Police in Sudan have clashed with anti-government demonstrators demanding the release of female political prisoners.
Police used tear gas on Sunday to disperse hundreds of protesters who marched on a women’s prison in Omdurman — the twin city of the capital, Khartoum — calling for the release of female detainees arrested by police in earlier anti-government protests.
“We are fighters, we will complete our mission,” the protesters chanted while the women ululated and men flashed the victory sign, witnesses said, and as they rallied to call for the release of the women who had been arrested by police in previous demonstrations against the long-time President Omar al-Bashir.
After a first demonstration was dispersed, the protesters launched a second rally in another area of the town. Protesters also staged a brief rally in a district of Khartoum but were swiftly dispersed by police.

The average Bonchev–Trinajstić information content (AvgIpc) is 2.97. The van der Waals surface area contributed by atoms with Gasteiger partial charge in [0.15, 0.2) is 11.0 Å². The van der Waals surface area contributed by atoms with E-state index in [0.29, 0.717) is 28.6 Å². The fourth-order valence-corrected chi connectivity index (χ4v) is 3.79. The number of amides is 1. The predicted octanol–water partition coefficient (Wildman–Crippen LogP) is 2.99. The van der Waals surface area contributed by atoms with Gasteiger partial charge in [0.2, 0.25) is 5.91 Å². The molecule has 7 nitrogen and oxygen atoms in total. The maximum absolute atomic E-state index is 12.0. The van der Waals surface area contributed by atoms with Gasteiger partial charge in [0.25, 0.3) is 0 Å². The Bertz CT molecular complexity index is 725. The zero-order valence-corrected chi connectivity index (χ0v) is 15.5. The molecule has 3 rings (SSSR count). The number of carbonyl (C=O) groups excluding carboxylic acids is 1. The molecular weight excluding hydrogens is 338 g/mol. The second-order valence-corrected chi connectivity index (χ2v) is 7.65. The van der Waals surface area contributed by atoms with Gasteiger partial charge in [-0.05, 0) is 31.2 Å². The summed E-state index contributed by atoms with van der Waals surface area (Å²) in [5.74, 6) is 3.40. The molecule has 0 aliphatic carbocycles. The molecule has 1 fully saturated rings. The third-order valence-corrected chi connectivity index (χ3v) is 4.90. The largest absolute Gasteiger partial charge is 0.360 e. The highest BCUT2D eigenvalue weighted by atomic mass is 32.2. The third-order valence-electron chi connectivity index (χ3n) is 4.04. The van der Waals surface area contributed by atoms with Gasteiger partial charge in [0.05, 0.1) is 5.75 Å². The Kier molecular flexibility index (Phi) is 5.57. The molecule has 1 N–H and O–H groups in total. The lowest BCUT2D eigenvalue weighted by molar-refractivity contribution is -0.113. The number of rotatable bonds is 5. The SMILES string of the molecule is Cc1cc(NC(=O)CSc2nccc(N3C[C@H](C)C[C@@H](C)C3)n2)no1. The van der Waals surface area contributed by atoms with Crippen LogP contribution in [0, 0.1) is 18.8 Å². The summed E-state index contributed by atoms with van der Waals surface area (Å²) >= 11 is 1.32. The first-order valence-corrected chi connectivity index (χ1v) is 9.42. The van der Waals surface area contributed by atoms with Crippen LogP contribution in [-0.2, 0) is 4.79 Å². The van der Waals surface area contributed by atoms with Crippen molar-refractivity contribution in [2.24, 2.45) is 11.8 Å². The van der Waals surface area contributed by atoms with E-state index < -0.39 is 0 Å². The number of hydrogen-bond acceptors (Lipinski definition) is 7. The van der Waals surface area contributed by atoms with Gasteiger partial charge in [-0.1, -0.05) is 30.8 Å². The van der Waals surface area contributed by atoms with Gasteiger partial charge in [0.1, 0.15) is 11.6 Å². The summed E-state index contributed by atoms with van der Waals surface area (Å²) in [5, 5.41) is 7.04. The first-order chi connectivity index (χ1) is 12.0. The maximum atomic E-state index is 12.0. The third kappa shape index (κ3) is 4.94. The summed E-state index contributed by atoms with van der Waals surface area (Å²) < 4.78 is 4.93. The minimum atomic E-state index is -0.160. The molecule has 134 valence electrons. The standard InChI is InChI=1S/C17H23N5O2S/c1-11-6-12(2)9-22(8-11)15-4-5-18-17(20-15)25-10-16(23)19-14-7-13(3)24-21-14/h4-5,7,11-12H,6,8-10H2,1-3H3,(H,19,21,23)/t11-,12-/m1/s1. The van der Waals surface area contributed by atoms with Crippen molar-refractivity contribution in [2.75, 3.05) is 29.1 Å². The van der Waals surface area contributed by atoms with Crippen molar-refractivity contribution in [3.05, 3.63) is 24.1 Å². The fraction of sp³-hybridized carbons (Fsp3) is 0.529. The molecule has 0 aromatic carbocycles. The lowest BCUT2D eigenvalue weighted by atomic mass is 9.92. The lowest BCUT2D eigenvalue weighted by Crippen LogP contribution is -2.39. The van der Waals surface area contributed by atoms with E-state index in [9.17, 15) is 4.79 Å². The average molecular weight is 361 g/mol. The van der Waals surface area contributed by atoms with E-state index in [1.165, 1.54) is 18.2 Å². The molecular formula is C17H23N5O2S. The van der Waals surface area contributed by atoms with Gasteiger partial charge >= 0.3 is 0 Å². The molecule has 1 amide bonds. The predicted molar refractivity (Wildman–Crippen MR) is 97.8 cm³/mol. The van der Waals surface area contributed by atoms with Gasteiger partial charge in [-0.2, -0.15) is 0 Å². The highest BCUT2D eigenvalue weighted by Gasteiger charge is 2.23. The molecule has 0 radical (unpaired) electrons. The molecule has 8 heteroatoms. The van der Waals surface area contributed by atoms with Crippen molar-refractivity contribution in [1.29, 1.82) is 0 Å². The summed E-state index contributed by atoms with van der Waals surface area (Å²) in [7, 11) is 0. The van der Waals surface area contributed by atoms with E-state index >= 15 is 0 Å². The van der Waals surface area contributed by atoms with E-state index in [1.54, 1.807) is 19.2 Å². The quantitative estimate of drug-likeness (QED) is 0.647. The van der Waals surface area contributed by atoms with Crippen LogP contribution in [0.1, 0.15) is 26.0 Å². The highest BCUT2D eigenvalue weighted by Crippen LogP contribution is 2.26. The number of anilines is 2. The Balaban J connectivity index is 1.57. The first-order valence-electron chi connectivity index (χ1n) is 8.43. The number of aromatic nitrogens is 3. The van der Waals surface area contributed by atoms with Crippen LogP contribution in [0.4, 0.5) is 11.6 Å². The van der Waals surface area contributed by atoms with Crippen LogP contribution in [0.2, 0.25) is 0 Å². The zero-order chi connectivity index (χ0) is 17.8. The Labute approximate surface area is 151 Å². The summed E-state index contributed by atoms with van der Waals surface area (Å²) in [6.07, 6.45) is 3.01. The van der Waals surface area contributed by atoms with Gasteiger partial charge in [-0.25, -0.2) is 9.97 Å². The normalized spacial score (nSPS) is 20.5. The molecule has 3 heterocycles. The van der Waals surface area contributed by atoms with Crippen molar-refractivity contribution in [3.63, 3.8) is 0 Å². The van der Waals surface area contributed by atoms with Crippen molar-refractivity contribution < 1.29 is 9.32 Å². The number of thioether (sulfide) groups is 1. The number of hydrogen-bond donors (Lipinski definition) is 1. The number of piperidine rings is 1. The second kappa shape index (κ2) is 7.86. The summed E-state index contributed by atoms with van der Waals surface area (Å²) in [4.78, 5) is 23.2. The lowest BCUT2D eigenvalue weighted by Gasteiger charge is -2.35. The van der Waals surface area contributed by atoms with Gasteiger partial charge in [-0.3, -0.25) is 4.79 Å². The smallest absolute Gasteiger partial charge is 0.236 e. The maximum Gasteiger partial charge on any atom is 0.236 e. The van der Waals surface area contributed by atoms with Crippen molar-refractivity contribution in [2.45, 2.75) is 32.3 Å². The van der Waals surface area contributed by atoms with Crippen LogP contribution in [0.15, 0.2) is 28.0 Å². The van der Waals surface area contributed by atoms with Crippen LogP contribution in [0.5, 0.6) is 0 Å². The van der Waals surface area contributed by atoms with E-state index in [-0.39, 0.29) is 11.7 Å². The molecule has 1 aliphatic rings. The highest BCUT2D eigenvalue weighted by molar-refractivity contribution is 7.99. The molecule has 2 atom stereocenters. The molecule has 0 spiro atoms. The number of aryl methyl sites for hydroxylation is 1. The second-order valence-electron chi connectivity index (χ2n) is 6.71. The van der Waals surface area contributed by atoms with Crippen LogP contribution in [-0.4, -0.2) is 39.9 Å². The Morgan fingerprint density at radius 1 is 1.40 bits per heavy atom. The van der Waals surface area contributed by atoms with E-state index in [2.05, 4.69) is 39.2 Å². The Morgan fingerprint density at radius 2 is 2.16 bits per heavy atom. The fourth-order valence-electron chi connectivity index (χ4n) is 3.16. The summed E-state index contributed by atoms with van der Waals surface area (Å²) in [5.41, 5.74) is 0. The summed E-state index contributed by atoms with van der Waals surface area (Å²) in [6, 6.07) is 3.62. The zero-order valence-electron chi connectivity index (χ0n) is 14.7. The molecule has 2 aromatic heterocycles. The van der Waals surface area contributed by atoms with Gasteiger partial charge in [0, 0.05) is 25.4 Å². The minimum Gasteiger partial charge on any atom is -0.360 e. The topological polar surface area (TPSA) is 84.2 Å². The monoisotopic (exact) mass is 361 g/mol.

A government decision late last year to triple the price of bread has triggered ongoing protests in Sudan.
The Sudanese Professionals Association (SPA), which is spearheading the protest campaign, said it organized the Sunday march.
The SPA, an umbrella body of doctors, engineers and teachers, called the Sunday march the “Rally for Women Detainees.”
“Women are taking the lead in the protest movement,” a female protester taking part in the Sunday rally told AFP, without revealing her name for security reasons. “The SPA has called today’s march in honor of female detainees and this will inspire us to continue until we achieve success.”
Bashir on Wednesday pinned the blame for the unrest in part on Sudan’s decades-old public order law but also acknowledged that growing economic hardships had angered the youth and sent them out into the streets.